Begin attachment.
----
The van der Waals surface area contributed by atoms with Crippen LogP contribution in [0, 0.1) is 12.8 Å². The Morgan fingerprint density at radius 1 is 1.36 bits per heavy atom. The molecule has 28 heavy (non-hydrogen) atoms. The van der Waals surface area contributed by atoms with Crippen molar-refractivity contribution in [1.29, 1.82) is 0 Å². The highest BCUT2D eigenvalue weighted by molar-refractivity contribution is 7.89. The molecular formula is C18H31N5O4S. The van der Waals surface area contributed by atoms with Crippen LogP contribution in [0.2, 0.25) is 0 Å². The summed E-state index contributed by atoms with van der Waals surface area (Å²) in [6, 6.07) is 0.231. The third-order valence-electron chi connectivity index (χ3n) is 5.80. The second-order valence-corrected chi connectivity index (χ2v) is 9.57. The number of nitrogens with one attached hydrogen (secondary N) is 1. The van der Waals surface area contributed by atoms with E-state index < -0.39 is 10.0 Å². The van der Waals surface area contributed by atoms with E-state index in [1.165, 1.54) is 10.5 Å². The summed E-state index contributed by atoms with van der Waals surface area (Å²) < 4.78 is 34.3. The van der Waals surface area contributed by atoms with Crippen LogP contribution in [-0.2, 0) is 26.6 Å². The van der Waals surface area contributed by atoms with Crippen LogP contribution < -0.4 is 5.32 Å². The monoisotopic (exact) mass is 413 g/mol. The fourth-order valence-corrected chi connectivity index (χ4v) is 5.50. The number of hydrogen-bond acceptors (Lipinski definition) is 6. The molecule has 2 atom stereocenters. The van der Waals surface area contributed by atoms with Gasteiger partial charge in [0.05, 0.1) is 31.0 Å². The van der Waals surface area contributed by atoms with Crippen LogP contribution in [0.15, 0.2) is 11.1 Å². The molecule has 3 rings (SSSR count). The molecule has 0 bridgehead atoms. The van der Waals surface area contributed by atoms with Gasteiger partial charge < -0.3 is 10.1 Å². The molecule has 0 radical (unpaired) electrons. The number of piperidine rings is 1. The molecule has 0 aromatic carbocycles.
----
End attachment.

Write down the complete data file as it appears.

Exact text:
The van der Waals surface area contributed by atoms with Crippen LogP contribution in [0, 0.1) is 12.8 Å². The Morgan fingerprint density at radius 1 is 1.36 bits per heavy atom. The molecule has 28 heavy (non-hydrogen) atoms. The van der Waals surface area contributed by atoms with Crippen molar-refractivity contribution in [1.29, 1.82) is 0 Å². The highest BCUT2D eigenvalue weighted by molar-refractivity contribution is 7.89. The molecular formula is C18H31N5O4S. The van der Waals surface area contributed by atoms with Crippen LogP contribution in [0.2, 0.25) is 0 Å². The summed E-state index contributed by atoms with van der Waals surface area (Å²) in [6, 6.07) is 0.231. The third-order valence-electron chi connectivity index (χ3n) is 5.80. The second-order valence-corrected chi connectivity index (χ2v) is 9.57. The number of nitrogens with one attached hydrogen (secondary N) is 1. The van der Waals surface area contributed by atoms with E-state index < -0.39 is 10.0 Å². The van der Waals surface area contributed by atoms with E-state index in [1.165, 1.54) is 10.5 Å². The summed E-state index contributed by atoms with van der Waals surface area (Å²) < 4.78 is 34.3. The van der Waals surface area contributed by atoms with Crippen LogP contribution in [-0.2, 0) is 26.6 Å². The van der Waals surface area contributed by atoms with Crippen LogP contribution < -0.4 is 5.32 Å². The monoisotopic (exact) mass is 413 g/mol. The fourth-order valence-corrected chi connectivity index (χ4v) is 5.50. The number of hydrogen-bond acceptors (Lipinski definition) is 6. The molecule has 2 atom stereocenters. The van der Waals surface area contributed by atoms with Gasteiger partial charge in [0.05, 0.1) is 31.0 Å². The van der Waals surface area contributed by atoms with Crippen LogP contribution in [0.15, 0.2) is 11.1 Å². The molecule has 3 rings (SSSR count). The molecule has 0 bridgehead atoms. The van der Waals surface area contributed by atoms with Gasteiger partial charge < -0.3 is 10.1 Å². The molecule has 0 radical (unpaired) electrons. The number of piperidine rings is 1. The molecule has 0 aromatic carbocycles.